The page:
The next day we got ferry over to Russell. Once described as ‘The Hell Hole of The Pacific’, Russell was a charming town, far nicer than Paihia. The views from Flagstaff Hill were worth the walk up and the large Sundial was interesting. We had a day’s driving taking in the stunning coastline, the weather was to cold to contemplate sitting on the beach so we kept going it was dusk when we arrived at Mangawhai Heads Camp site. This site is located on the beach, and looked very well established, a camp that families would come to at weekends from Auckland. The kitchen was very clinical, wall to wall stainless steel and the showers were once again pay for hot water ones, I prefer the camps with the free hot water. But the camp was very quiet and apart from worrying about the odd Tsunami we had a good night’s sleep. By now it was Friday 21st October 2011, and we were heading back to towards Auckland. Today we planned to visit Goat Island Marine Reserve, and the weather was kind, gone was the grey cloud and it was warm and sunny. As we drove down the dirt access road to the reserve we saw the Seafreinds shop that hires out wet suites and snorkelling gear, they even measure you prior to the fitting of the wet suite, a fantastic service. When we arrived at the Reserve there was a buzz in the air, and the reason for this was that there were 4 Dolphins in the cove. The Dolphins stayed all day, swimming with people they chose to swim with, frolicking, laughing at our lack of swimming skills and generally having fun with us. It is rather disconcerting to have a Dolphin swimming towards you at very high speed! What direction do you choose to go to avoid collision? You don’t you just stay still! Remember this was free, the dolphins chose to swim with us this was not an organised tour and to say it was the highlight of the holiday is an understatement, and this was one of the highlights of my life. Obviously it was late when we left Goat Island Marine Reserve and now we needed to find a place to stay, by now I was sick of the Campervan and the pay as you go showers, so we had a quick look on the laptop and came up with Matakana 360. We phoned the owner, it was expensive but we decided to stay at his holiday let. He gave us the directions and access instructions and we set off to find it.
Matakana Toilets!
Hire your Diving stuff here.

Matakana 360

The village of Matakana itself was lovely, with its very artistic toilets, it was also very popular as it is within commuting distance of Auckland, in fact we could see The Sky Tower from the property. With the help of uor map we found our way up hill to Matakana 360, called that as it is located on top of a hill with a 360 view to die for, the property was beyond perfection and as soon as we arrive the owner rang to ask us if we wanted to stay 3 nights for the price of two, very generous, our only problem would be leaving this perfect property.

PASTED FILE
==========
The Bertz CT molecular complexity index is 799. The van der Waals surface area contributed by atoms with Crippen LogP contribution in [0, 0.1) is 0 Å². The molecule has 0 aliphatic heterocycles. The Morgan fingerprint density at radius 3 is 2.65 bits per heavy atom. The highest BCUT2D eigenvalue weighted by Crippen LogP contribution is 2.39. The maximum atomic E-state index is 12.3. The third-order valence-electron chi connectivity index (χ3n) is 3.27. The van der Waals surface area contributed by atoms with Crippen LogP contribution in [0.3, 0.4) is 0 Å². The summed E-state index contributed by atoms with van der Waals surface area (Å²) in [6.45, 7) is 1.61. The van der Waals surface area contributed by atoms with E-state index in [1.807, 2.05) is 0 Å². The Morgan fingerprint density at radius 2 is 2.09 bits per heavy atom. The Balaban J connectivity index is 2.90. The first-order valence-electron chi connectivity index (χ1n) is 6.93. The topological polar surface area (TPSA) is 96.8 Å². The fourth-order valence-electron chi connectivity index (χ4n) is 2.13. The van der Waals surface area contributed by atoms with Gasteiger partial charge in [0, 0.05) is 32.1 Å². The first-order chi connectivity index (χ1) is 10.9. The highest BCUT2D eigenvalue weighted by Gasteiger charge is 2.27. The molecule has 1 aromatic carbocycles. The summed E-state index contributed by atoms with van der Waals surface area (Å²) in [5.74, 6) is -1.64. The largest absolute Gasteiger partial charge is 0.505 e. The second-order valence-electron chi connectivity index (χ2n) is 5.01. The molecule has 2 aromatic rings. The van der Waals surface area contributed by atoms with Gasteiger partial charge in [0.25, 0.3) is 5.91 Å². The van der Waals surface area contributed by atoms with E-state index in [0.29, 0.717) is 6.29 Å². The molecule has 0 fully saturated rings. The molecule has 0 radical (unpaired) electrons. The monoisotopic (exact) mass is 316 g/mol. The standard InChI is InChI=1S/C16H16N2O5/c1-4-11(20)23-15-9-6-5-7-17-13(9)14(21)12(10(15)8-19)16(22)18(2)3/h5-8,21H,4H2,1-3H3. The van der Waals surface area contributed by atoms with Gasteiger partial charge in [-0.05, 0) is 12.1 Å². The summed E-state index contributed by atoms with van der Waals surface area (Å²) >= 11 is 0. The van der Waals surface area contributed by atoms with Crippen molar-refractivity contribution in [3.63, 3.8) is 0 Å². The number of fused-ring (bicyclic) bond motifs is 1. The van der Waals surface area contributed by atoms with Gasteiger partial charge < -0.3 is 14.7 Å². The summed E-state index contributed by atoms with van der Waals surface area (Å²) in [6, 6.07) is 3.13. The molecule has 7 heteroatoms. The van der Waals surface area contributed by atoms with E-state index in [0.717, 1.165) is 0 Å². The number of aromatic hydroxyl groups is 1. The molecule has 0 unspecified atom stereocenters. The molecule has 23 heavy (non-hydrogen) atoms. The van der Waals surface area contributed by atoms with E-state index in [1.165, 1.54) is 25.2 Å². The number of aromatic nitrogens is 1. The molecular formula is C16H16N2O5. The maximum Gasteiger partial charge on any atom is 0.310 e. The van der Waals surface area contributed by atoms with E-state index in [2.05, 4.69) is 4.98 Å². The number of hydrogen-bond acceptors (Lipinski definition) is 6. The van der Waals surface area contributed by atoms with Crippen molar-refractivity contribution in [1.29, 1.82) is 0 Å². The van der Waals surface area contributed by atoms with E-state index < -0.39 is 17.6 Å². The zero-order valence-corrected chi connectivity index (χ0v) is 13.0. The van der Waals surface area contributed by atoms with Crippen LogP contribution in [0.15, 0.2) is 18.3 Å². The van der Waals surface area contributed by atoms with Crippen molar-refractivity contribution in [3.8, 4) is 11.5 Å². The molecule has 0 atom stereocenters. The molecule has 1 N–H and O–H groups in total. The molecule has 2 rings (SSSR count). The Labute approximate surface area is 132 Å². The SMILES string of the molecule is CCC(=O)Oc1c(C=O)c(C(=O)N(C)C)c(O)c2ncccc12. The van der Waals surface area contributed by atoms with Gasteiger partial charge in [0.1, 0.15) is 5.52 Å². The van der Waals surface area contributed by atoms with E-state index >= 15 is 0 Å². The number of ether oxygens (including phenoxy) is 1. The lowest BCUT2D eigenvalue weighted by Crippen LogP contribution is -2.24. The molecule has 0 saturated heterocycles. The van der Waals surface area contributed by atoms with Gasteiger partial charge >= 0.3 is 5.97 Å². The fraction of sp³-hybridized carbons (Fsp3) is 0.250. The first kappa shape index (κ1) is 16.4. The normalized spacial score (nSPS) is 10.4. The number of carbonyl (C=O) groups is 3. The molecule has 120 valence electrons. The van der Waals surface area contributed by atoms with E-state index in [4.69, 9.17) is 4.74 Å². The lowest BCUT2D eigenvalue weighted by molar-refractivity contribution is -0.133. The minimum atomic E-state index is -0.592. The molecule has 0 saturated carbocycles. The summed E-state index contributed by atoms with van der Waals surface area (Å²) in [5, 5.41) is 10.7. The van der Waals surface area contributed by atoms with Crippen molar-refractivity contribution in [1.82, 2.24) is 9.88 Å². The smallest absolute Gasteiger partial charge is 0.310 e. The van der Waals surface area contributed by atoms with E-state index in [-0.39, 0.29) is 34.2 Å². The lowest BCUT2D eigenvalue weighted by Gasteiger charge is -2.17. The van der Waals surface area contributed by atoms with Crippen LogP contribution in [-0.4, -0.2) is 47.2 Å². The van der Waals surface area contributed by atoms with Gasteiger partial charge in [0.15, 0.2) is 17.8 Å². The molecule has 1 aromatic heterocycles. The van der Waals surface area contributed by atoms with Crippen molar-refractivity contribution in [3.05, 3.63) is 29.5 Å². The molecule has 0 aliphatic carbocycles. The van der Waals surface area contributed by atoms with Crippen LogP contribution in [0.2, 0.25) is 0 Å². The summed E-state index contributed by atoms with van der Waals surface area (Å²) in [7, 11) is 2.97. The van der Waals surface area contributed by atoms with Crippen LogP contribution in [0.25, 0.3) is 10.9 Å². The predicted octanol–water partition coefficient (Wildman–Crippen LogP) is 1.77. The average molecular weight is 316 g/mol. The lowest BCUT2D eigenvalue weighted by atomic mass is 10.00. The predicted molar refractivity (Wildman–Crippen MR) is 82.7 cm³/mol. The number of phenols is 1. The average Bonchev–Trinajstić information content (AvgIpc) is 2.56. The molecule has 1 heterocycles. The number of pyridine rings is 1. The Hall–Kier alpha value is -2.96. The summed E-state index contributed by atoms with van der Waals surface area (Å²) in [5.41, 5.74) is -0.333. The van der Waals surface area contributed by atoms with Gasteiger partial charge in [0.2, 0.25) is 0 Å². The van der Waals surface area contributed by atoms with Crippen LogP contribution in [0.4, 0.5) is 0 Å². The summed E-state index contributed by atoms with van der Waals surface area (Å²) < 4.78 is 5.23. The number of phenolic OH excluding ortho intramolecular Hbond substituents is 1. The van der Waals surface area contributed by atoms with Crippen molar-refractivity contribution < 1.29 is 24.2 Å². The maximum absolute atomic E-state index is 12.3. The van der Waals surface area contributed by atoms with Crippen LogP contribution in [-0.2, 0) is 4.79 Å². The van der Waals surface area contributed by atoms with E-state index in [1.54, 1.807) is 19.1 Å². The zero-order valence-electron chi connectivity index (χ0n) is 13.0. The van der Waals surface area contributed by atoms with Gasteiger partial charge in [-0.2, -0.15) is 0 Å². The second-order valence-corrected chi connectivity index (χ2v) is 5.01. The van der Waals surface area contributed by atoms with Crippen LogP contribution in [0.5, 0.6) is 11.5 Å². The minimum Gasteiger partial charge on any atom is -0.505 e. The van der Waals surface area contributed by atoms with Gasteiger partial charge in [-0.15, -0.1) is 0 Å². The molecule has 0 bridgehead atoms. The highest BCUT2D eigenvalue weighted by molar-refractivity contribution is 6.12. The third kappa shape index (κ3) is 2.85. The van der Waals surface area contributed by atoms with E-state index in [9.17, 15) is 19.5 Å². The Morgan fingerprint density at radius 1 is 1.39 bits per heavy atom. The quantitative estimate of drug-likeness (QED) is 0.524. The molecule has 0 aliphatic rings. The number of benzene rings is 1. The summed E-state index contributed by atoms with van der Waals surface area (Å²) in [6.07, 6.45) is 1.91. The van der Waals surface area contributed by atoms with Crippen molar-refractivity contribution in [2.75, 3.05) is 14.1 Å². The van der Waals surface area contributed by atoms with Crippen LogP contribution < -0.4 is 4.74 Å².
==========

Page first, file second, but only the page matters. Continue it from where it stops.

The Rugby World Cup Final Match was played on Sunday 23rd October. We drove in from Matakana to the Ferry stop under the bridge, here we got the ferry over to Auckland. The ferry was crowded with All Blacks fans and Auckland was up for the party. We had been so busy that we had not used the Fan Trail to get to the match so as this was our last chance to do so we walked the fan Trail from Auckland city centre to Eden park today, us and 80,000 other Rugby Fans enjoyed this walk on finals day.
The final was a good match with the result that the whole of New Zealand wanted, a victory and a well deserved one.
To finish off our long tour of this fantastic country we visited some friends in Orewa Beach. Then on Tuesday 25th October we chilled out visiting Devonport and stayed at the well equipped Waldorfe Stadium Apartments. Then it was time to go home so on Wednesday 26th October the campervan was returned to Britz hire company, I was glad to see it go and don’t plan on another campervan holiday, you certainly don’t need one in New Zealand.
Then it was time to board the Emirates A380 for the long flight home, Auckland to Sydney to Dubai. Change of planes at Dubai onto another A380 to Manchester.

At the airport

Emirates A380
A drink of Tea in style on the A380.
What I did on my holidays..........